teacher and abolitionist, said in a letter of protest to the Hartford Courant that he was born to enslaved parents, but their names are unknown. Slavery was not formally abolished in New York State until 1827, and the census of 1820 recorded 518 slaves in New York City. One source suggests that Africanus was born in New York City in 1822; it is possible that he may have been connected to the brothers Edward Cephas Africanus and Selas H. Africanus, who taught at a black school in Long Island in the 1840s. Africanus is now remembered only through his few published writings and journalistic documentation of his actions; the earliest records of his activity in Connecticut date from 1849 when he attended a Colored Men s Convention and a suffrage meeting His most notable publication was the broadside he created to warn Hartford African Americans about ...
Caroline M. Brown
aviation mechanic and pilot, was born in Quitman, Wood County, Texas, the youngest of three children; both of his parents were teachers. Allen's father died when Thomas was three months old. His mother, Polly, continued to teach school and to run the family farm.
Allen became interested in flying in 1918, when an airplane made a forced landing in a pasture. The pilots paid the two young Allen brothers to guard the plane overnight so that its fabric and glue would not be eaten by cows. From this experience, Thomas Allen decided to become either an aviator or a mechanic.
In 1919 when Allen was twelve the family moved to Oklahoma City where his mother resumed teaching school Allen often bicycled to a nearby airfield In his teens he persuaded the field owner to take a $100 saxophone as partial trade for flying lessons He worked off the ...
Anthony Benezet was born to Huguenot parents in Saint-Quentin, Picardy, France. His father, Jean-Etienne Benezet, and his mother, Judith, had at least thirteen children, but more than half died at birth. The Protestant Huguenots had experienced a period of relative religious freedom lasting from the promulgation of the Edict of Nantes under Henry IV in 1598 until the revocation of the edict by Louis XIV in 1685, which led to renewed persecution by Catholics. JeanEtienne Benezet belonged to a Protestant group known as the Inspirés de la Vaunage, which descended from the Camisards, who had violently resisted religious persecution in the Cévennes Mountains of southern France. The Benezet family fled France for the Netherlands in 1715, then went to England, and finally settled in Philadelphia in 1731.
In 1735 Anthony Benezet was naturalized as a British subject, and on 13 May 1736 he married Joyce Marriott ...
school teacher and active shipping agent on the Underground Railroad, was born in Philadelphia to a prosperous mixed-race family with roots predating the American Revolution.
His grandfather, Cyrus Bustill, was the son of a slave-owning Quaker named Samuel Bustill, by an enslaved woman in Bustill's household. Born in Burlington, New Jersey, on 2 February 1732, Cyrus arranged after his father and owner's death to be apprenticed in a bakery, owned by another Quaker. He later purchased his freedom with the proceeds of his work, and then opened his own bakery. Cyrus Bustill's wife, Elizabeth Morrey, was the daughter of an Englishman and a Lenni Lenape woman, giving to their descendants an English, African, and Native American heritage. According to a family tradition, four years after his marriage in 1773, Cyrus delivered bread to George Washington's army at Valley Forge during the winter of 1777–1778 ...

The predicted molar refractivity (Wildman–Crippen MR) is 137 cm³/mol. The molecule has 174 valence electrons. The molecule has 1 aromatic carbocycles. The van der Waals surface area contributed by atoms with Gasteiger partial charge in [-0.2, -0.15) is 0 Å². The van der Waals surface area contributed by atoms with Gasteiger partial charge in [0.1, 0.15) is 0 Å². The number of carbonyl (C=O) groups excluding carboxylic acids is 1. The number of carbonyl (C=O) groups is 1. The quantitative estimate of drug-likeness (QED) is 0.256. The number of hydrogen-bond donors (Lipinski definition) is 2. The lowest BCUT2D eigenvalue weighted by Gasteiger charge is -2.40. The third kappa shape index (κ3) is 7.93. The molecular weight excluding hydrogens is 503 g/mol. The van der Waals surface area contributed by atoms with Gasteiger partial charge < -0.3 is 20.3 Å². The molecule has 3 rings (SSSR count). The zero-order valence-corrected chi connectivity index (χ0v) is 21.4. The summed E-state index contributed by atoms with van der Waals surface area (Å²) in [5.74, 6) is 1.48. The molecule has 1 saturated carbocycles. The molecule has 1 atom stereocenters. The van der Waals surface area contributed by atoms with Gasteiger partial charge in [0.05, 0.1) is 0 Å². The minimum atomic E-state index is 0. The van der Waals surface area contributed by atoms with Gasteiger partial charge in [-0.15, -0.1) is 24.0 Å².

Shirley J. Yee
educator, journalist, editor, and lawyer, was born in Wilmington, Delaware, the daughter of Abraham Doras Shadd and Harriet Parnell. Although she was the eldest of thirteen children, Mary Ann Shadd grew up in comfortable economic circumstances. Little is known about her mother except that she was born in North Carolina in 1806 and was of mixed black and white heritage; whether she was born free or a slave is unknown. Shadd's father was also of mixed-race heritage. His paternal grandfather, Jeremiah Schad, was a German soldier who had fought in the American Revolution and later married Elizabeth Jackson a free black woman from Pennsylvania Abraham Shadd had amassed his wealth as a shoemaker and his property by the 1830s was valued at five thousand dollars He was a respected member of the free black community in Wilmington and in West Chester Pennsylvania where the family had moved ...
Craft, Ellen (1826?–1891), abolitionist and educator, was born on a plantation in Clinton, Georgia, the daughter of Major James Smith, a wealthy cotton planter, and Maria, his slave. At the age of eleven Ellen was given by her mistress (whose “incessant cruelty” Craft was later to recall) as a wedding present to Ellen’s half sister Eliza on the young woman’s marriage to Robert Collins of Macon, Georgia. Ellen became a skilled seamstress and ladies’ maid, esteemed for her grace, intelligence, and sweetness of temper. In Macon she met another slave two years her senior, William Craft, to whom she was legally wed in 1846. William’s owner had mortgaged him to a bank and then later sold him to a bank cashier, who hired him out to a cabinetmaker.
Because the laws under which we lived did not recognize her to be a woman but a mere ...
escaped slaves, abolitionists, teachers, entrepreneurs, and autobiographers, were born into slavery in antebellum central Georgia. William recalled little of his father and mother, who, along with a brother and a sister, were sold away “at separate times, to different persons” by his first master, a merchant named Craft (Craft, 8). Ellen was the daughter of Maria, a mixed-race slave, and James Smith, a white planter from Clinton, Georgia. Like her mother, Ellen was raised as a house servant until she was given, at age eleven, as a wedding present to her white half-sister Eliza, the wife of Robert Collins, a wealthy businessman and railroad builder in Macon, Georgia. While Ellen was serving as a lady's maid and seamstress in the Collins mansion, William was brought to Macon by a bank officer named Ira Taylor.